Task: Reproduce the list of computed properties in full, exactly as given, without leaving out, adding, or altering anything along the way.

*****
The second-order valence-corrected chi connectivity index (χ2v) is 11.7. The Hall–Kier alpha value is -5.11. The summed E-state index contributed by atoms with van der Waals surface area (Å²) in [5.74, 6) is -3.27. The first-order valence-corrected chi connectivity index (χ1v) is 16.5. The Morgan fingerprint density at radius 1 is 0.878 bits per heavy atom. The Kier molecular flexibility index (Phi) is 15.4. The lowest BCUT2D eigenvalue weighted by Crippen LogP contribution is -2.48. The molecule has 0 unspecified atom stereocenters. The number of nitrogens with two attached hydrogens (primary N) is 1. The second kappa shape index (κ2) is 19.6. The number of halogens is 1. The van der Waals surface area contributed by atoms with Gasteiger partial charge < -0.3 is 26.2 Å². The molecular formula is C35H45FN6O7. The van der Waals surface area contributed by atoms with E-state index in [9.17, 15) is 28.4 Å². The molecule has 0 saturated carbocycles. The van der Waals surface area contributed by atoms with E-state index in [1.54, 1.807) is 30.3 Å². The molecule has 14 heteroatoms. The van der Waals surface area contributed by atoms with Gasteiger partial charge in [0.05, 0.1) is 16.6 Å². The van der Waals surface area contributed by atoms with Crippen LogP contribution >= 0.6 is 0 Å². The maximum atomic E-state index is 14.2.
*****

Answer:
The second-order valence-corrected chi connectivity index (χ2v) is 11.7. The Hall–Kier alpha value is -5.11. The summed E-state index contributed by atoms with van der Waals surface area (Å²) in [5.74, 6) is -3.27. The first-order valence-corrected chi connectivity index (χ1v) is 16.5. The Morgan fingerprint density at radius 1 is 0.878 bits per heavy atom. The Kier molecular flexibility index (Phi) is 15.4. The lowest BCUT2D eigenvalue weighted by Crippen LogP contribution is -2.48. The molecule has 0 unspecified atom stereocenters. The number of nitrogens with two attached hydrogens (primary N) is 1. The second kappa shape index (κ2) is 19.6. The number of halogens is 1. The van der Waals surface area contributed by atoms with Gasteiger partial charge < -0.3 is 26.2 Å². The molecular formula is C35H45FN6O7. The van der Waals surface area contributed by atoms with E-state index in [9.17, 15) is 28.4 Å². The molecule has 0 saturated carbocycles. The van der Waals surface area contributed by atoms with E-state index in [1.54, 1.807) is 30.3 Å². The molecule has 14 heteroatoms. The van der Waals surface area contributed by atoms with Gasteiger partial charge in [0.05, 0.1) is 16.6 Å². The van der Waals surface area contributed by atoms with Crippen LogP contribution >= 0.6 is 0 Å². The maximum atomic E-state index is 14.2.